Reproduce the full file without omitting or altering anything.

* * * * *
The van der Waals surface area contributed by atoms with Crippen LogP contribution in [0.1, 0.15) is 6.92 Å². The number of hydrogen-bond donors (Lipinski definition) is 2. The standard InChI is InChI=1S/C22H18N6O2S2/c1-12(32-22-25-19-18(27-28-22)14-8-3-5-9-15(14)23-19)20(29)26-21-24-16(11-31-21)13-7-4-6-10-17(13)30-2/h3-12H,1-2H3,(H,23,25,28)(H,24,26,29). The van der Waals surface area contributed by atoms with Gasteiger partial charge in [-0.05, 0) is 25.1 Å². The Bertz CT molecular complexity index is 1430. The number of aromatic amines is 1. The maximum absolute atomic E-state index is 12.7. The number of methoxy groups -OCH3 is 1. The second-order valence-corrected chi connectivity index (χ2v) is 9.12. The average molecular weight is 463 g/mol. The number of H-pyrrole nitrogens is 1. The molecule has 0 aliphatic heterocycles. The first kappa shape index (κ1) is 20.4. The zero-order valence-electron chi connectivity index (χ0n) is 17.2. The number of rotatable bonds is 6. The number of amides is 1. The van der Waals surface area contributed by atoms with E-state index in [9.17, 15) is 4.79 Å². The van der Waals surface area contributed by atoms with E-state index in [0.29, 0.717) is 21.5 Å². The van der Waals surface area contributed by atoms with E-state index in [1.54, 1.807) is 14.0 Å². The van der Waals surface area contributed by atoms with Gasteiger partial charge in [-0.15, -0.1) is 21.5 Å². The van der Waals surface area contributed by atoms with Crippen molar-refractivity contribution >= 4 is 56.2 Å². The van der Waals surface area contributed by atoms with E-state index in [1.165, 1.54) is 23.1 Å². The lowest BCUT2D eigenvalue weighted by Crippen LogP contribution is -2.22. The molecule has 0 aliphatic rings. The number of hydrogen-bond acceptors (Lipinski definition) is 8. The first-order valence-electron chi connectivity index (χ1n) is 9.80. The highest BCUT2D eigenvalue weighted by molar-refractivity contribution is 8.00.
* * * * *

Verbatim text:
The van der Waals surface area contributed by atoms with Crippen LogP contribution in [0.1, 0.15) is 6.92 Å². The number of hydrogen-bond donors (Lipinski definition) is 2. The standard InChI is InChI=1S/C22H18N6O2S2/c1-12(32-22-25-19-18(27-28-22)14-8-3-5-9-15(14)23-19)20(29)26-21-24-16(11-31-21)13-7-4-6-10-17(13)30-2/h3-12H,1-2H3,(H,23,25,28)(H,24,26,29). The van der Waals surface area contributed by atoms with Gasteiger partial charge in [-0.05, 0) is 25.1 Å². The Bertz CT molecular complexity index is 1430. The number of aromatic amines is 1. The maximum absolute atomic E-state index is 12.7. The number of methoxy groups -OCH3 is 1. The second-order valence-corrected chi connectivity index (χ2v) is 9.12. The average molecular weight is 463 g/mol. The number of H-pyrrole nitrogens is 1. The molecule has 0 aliphatic heterocycles. The first kappa shape index (κ1) is 20.4. The zero-order valence-electron chi connectivity index (χ0n) is 17.2. The number of rotatable bonds is 6. The number of amides is 1. The van der Waals surface area contributed by atoms with E-state index in [9.17, 15) is 4.79 Å². The van der Waals surface area contributed by atoms with E-state index in [0.29, 0.717) is 21.5 Å². The van der Waals surface area contributed by atoms with E-state index in [1.54, 1.807) is 14.0 Å². The van der Waals surface area contributed by atoms with Gasteiger partial charge in [-0.15, -0.1) is 21.5 Å². The van der Waals surface area contributed by atoms with Crippen molar-refractivity contribution >= 4 is 56.2 Å². The van der Waals surface area contributed by atoms with E-state index in [1.165, 1.54) is 23.1 Å². The lowest BCUT2D eigenvalue weighted by Crippen LogP contribution is -2.22. The molecule has 0 aliphatic rings. The number of hydrogen-bond acceptors (Lipinski definition) is 8. The first-order valence-electron chi connectivity index (χ1n) is 9.80. The highest BCUT2D eigenvalue weighted by molar-refractivity contribution is 8.00.